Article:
Amid rising food prices and living costs in Haiti, thousands of people took to the streets on Sunday in the capital of Port-au-Prince, calling for President Michel Martelly’s resignation over accusations of corruption and a perceived failure to deliver on promises to alleviate poverty.
Martelly, a pop music star turned politician, was elected into office in May 2011 with 68 percent of the vote. He had campaigned on improving living conditions in the Western Hemisphere’s poorest nation, where half of the population of 10 million lives on less than one dollar a day and 80 percent lives on less than two dollars a day, according to the World Bank.
“The president has made so many promises, but nothing has become a reality," said protester Max Dorlien, the Associated Press reported. "It's only a clique of his friends who are making money."
Many of the poorest living in the slums of Port-au-Prince and still recovering from the devastating magnitude 7.0 earthquake in January 2010 have complained that the government has not done enough to help them, staging several protests in recent weeks.
Over 350,000 people are still living in tents and makeshift shelters nearly three years after being displaced by the earthquake, while unemployment is estimated at over 40 percent, according to the CIA World Fact Book.
Rising food prices are a major concern as the country depends on foreign imports for over half of its food supply, according to the U.N. World Food Program.
Increasing droughts, floods and extreme weather caused by climate change have decreased agricultural output among food-exporting countries and steadily driven global food prices up, while further decimating domestic agriculture in Haiti, which is already threatened by food imports and environmental degradation.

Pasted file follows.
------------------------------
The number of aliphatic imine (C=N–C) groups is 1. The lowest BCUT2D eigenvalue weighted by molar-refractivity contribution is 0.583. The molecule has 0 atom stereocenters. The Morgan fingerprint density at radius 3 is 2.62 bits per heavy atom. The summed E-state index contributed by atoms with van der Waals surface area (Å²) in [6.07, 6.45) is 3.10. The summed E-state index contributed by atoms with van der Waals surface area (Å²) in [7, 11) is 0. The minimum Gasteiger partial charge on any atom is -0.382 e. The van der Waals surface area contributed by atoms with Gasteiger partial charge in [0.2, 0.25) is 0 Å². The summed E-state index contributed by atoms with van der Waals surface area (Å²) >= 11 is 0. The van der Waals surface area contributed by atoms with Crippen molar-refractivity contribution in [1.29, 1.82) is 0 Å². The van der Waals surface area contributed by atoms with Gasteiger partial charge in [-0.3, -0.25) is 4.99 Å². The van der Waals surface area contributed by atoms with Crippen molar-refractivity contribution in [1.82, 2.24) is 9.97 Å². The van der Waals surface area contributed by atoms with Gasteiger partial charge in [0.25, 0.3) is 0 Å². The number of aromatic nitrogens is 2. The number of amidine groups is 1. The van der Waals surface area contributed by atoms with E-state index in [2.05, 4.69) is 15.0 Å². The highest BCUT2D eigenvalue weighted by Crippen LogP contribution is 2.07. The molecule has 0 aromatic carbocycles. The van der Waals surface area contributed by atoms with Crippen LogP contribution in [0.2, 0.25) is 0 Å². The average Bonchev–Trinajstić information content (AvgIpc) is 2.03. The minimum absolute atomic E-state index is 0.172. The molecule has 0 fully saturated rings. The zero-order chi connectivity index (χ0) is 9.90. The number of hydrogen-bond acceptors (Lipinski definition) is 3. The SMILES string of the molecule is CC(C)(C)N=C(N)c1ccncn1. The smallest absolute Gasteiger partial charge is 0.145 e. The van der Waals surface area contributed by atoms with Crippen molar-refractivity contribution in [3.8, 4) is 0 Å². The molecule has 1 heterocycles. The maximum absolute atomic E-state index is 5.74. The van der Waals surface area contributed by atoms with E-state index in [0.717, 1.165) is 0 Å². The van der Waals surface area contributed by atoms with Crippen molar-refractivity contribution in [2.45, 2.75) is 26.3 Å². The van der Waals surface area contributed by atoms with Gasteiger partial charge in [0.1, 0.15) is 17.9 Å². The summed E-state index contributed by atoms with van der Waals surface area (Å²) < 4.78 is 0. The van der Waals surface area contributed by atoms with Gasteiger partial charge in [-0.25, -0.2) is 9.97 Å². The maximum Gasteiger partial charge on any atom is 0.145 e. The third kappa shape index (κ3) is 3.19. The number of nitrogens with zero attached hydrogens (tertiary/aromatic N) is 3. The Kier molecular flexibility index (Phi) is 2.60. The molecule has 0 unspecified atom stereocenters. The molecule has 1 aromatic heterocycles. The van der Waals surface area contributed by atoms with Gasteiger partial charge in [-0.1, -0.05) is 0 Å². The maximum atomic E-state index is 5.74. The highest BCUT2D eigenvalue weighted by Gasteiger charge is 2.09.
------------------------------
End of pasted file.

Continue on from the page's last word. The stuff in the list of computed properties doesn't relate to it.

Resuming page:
The Haitian government has acknowledged that it needs to develop domestic agriculture in order to protect against price fluctuations in global markets.
“[W]e must invest in our production, so that when the [international food] prices go up and down, we have our own production,” said Prime Minister Laurent Lamothe last month after the government imported an additional 300,000 sacks of rice from Japan in an effort to stabilize food prices, Haiti Libre reported.
“What happens is that we depend on international markets, over which we have no control, to buy strategic and sensitive food, such as rice, oil or sugar.”
The Martelly administration said it had also set up a commission last month to address rising living costs, but a negative perception of the government persists among protesters.
“Martelly is wasting the meager resources of the country to buy luxury vehicles and for international trips that don't bring anything to the country," said Edner Rosier, another protester, Al Jazeera reported.
Protesters are also demanding compensation for the victims of the cholera outbreak that followed the earthquake and claimed over 7,000 lives.